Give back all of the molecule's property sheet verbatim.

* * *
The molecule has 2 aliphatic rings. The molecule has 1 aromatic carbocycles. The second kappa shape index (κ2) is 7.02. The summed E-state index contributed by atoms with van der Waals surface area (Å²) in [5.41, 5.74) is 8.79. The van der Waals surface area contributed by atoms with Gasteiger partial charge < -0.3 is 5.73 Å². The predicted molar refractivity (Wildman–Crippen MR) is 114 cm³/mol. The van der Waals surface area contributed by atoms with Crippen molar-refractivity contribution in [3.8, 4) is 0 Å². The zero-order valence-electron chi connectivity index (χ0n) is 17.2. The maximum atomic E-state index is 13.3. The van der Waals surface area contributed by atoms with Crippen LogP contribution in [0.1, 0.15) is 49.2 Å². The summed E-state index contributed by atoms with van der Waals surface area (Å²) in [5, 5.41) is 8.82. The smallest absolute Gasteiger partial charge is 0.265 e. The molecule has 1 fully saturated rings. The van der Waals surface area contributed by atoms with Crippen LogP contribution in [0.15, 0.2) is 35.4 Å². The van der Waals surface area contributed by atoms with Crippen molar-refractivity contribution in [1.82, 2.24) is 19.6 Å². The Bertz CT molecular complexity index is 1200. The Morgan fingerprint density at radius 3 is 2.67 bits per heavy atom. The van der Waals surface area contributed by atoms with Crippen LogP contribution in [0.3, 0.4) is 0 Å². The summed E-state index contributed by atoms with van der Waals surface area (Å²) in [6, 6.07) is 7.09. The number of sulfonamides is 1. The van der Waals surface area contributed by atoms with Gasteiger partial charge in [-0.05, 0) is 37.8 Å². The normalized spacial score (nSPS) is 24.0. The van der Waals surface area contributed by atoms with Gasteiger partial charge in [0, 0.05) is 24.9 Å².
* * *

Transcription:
The molecule has 2 aliphatic rings. The molecule has 1 aromatic carbocycles. The second kappa shape index (κ2) is 7.02. The summed E-state index contributed by atoms with van der Waals surface area (Å²) in [5.41, 5.74) is 8.79. The van der Waals surface area contributed by atoms with Gasteiger partial charge < -0.3 is 5.73 Å². The predicted molar refractivity (Wildman–Crippen MR) is 114 cm³/mol. The van der Waals surface area contributed by atoms with Crippen molar-refractivity contribution in [3.8, 4) is 0 Å². The zero-order valence-electron chi connectivity index (χ0n) is 17.2. The maximum atomic E-state index is 13.3. The van der Waals surface area contributed by atoms with Crippen LogP contribution in [0.1, 0.15) is 49.2 Å². The summed E-state index contributed by atoms with van der Waals surface area (Å²) in [5, 5.41) is 8.82. The smallest absolute Gasteiger partial charge is 0.265 e. The molecule has 1 fully saturated rings. The van der Waals surface area contributed by atoms with Crippen LogP contribution in [0.15, 0.2) is 35.4 Å². The van der Waals surface area contributed by atoms with Crippen molar-refractivity contribution in [1.82, 2.24) is 19.6 Å². The Bertz CT molecular complexity index is 1200. The Morgan fingerprint density at radius 3 is 2.67 bits per heavy atom. The van der Waals surface area contributed by atoms with Crippen LogP contribution in [0.3, 0.4) is 0 Å². The summed E-state index contributed by atoms with van der Waals surface area (Å²) in [6, 6.07) is 7.09. The number of sulfonamides is 1. The van der Waals surface area contributed by atoms with Gasteiger partial charge in [-0.05, 0) is 37.8 Å². The normalized spacial score (nSPS) is 24.0. The van der Waals surface area contributed by atoms with Gasteiger partial charge in [0, 0.05) is 24.9 Å².